Human Rights

Royal College of OBGYNs in UK: Don’t pressure parents into abortion after prenatal screenings

Down syndrome, down syndrome abortion ban, West Virginia, abortion

New guidelines released by the UK’s Royal College of Obstetricians and Gynecologists (RCOG) seek to stop medical professionals from pressuring parents into abortion based on non-invasive prenatal testing (NIPT).

NIPT is a non-diagnostic screening test that cannot diagnose or say with certainty whether a preborn baby has a genetic condition such as Down syndrome, but by looking at baby’s cells found in maternal blood can identify when a mother has an elevated chance of having a baby with such a condition. Nearly 90% of babies in the UK prenatally diagnosed with Down syndrome are aborted. 

According to the RCOG directive released December 2nd, parents of preborn babies who have higher risk through NIPT have reported that doctors have subtly or overtly pressured them to abort. Despite expressing their desire to keep their babies, parents “have reported being asked repeatedly if they want further diagnostic tests or an abortion. They report having their decisions challenged and being pressured into changing their minds.”

The new RCOG guidelines are clear: “This should not happen.”

READ: Mom pressured to stop treating son with Down syndrome: ‘Make arrangements for his death’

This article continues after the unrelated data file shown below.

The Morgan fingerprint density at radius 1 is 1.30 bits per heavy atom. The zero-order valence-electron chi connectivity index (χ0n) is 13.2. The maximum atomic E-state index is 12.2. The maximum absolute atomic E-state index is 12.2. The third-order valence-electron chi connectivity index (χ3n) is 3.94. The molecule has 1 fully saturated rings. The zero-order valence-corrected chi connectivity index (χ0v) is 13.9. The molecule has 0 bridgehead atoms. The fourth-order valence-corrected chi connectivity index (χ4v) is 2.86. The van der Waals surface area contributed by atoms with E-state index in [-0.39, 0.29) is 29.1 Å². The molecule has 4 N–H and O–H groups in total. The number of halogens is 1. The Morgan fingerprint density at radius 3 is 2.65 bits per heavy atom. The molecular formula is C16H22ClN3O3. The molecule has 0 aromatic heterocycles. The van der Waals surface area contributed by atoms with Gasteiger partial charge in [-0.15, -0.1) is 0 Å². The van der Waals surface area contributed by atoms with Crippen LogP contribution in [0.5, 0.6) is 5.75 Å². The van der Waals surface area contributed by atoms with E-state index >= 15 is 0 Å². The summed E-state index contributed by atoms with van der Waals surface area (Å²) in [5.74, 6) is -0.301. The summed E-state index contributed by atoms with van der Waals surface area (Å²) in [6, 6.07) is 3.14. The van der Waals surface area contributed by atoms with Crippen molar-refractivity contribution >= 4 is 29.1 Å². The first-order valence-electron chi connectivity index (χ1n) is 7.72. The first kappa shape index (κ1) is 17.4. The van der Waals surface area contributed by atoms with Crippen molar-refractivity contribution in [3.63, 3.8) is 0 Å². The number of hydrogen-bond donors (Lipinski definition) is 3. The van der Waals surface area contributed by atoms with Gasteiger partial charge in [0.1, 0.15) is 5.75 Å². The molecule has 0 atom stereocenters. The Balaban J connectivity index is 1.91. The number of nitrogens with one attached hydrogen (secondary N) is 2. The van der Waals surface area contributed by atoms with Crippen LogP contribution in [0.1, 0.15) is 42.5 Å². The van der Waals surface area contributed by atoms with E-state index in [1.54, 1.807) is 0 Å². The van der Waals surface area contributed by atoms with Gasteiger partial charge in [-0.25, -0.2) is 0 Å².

The directive also emphasizes that the limitations of NIPT should be known by all staff, and that parents who want to know for sure whether their baby has one of the syndromes listed in NIPT results should seek diagnostic testing. “Women and their partners with a higher chance NIPT result who wish to know for sure if their baby has a one [sic] of the conditions can choose to have an amniocentesis or CVS.” 

Right to Life UK points out that bioethics groups have expressed concerns about the accuracy of NIPT being oversold and used to diagnose preborn babies — and likewise, to pressure parents to abort. 

“Women are making life or death decisions influenced by outdated and prejudicial views by many medical professionals. Expectant women are not given accurate information about the reality of life with Down’s syndrome. There is very limited support and an overriding assumption to terminate,” said Nicola Enoch, founder of Positive About Down Syndrome (PADS).

The pressure placed on expectant mothers of children with Down syndrome is not unique to the UK. After Ms. Yami Johnson of New York had a prenatal screening, doctors presented news of her preborn baby’s Down syndrome as a grave matter.

They offered me termination and reminded me I had that option every week until I passed the last date. They even scheduled an appointment to discuss a termination without my consent. I felt like the life of my child was not supported and I felt pressurized to terminate,” Johnson said, according to Live Action News.

In 2020, the number of abortions in the UK are set to reach record levels for the second year in a row, as Live Action News reported, a rise that coincides with the approval of “DIY” at-home abortions introduced in March during the COVID-19 pandemic. In 2019, the number of abortions committed in the UK was the highest recorded in a single calendar year, at 200,608.

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